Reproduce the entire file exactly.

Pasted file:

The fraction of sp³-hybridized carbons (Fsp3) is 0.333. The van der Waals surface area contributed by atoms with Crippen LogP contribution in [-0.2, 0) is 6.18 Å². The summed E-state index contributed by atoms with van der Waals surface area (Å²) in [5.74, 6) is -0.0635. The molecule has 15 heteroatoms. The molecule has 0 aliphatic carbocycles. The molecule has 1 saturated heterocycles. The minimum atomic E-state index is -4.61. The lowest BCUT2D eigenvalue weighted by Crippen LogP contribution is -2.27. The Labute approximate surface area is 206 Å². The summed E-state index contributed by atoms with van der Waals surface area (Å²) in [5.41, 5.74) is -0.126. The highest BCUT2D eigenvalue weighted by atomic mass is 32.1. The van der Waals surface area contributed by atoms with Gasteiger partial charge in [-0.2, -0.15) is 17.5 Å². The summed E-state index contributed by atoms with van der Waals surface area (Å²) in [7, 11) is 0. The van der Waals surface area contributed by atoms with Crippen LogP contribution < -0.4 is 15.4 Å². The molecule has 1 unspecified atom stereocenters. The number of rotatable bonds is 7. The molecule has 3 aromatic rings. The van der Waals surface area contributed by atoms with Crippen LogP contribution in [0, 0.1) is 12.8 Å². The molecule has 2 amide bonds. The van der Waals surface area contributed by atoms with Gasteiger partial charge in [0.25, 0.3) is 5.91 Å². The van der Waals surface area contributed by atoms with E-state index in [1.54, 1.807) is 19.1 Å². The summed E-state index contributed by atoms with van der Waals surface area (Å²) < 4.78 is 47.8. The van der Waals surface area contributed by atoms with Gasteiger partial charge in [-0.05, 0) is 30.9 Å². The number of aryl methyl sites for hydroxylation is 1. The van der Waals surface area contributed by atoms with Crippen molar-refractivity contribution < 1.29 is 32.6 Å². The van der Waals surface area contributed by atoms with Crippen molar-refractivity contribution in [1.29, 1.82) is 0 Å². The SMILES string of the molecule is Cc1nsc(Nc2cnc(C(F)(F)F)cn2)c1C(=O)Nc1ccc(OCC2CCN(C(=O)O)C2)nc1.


The fraction of sp³-hybridized carbons (Fsp3) is 0.333. The van der Waals surface area contributed by atoms with Crippen LogP contribution in [-0.2, 0) is 6.18 Å². The summed E-state index contributed by atoms with van der Waals surface area (Å²) in [5.74, 6) is -0.0635. The molecule has 15 heteroatoms. The molecule has 0 aliphatic carbocycles. The molecule has 1 saturated heterocycles. The minimum atomic E-state index is -4.61. The lowest BCUT2D eigenvalue weighted by Crippen LogP contribution is -2.27. The Labute approximate surface area is 206 Å². The summed E-state index contributed by atoms with van der Waals surface area (Å²) in [5.41, 5.74) is -0.126. The highest BCUT2D eigenvalue weighted by atomic mass is 32.1. The van der Waals surface area contributed by atoms with Gasteiger partial charge in [-0.2, -0.15) is 17.5 Å². The summed E-state index contributed by atoms with van der Waals surface area (Å²) in [7, 11) is 0. The van der Waals surface area contributed by atoms with Crippen LogP contribution < -0.4 is 15.4 Å². The molecule has 1 unspecified atom stereocenters. The number of rotatable bonds is 7. The molecule has 3 aromatic rings. The van der Waals surface area contributed by atoms with Crippen LogP contribution in [0, 0.1) is 12.8 Å². The molecule has 2 amide bonds. The van der Waals surface area contributed by atoms with Gasteiger partial charge in [0.25, 0.3) is 5.91 Å². The van der Waals surface area contributed by atoms with E-state index in [1.54, 1.807) is 19.1 Å². The summed E-state index contributed by atoms with van der Waals surface area (Å²) < 4.78 is 47.8. The van der Waals surface area contributed by atoms with Gasteiger partial charge in [-0.05, 0) is 30.9 Å². The number of aryl methyl sites for hydroxylation is 1. The van der Waals surface area contributed by atoms with Crippen molar-refractivity contribution < 1.29 is 32.6 Å². The van der Waals surface area contributed by atoms with Crippen molar-refractivity contribution in [1.29, 1.82) is 0 Å². The SMILES string of the molecule is Cc1nsc(Nc2cnc(C(F)(F)F)cn2)c1C(=O)Nc1ccc(OCC2CCN(C(=O)O)C2)nc1.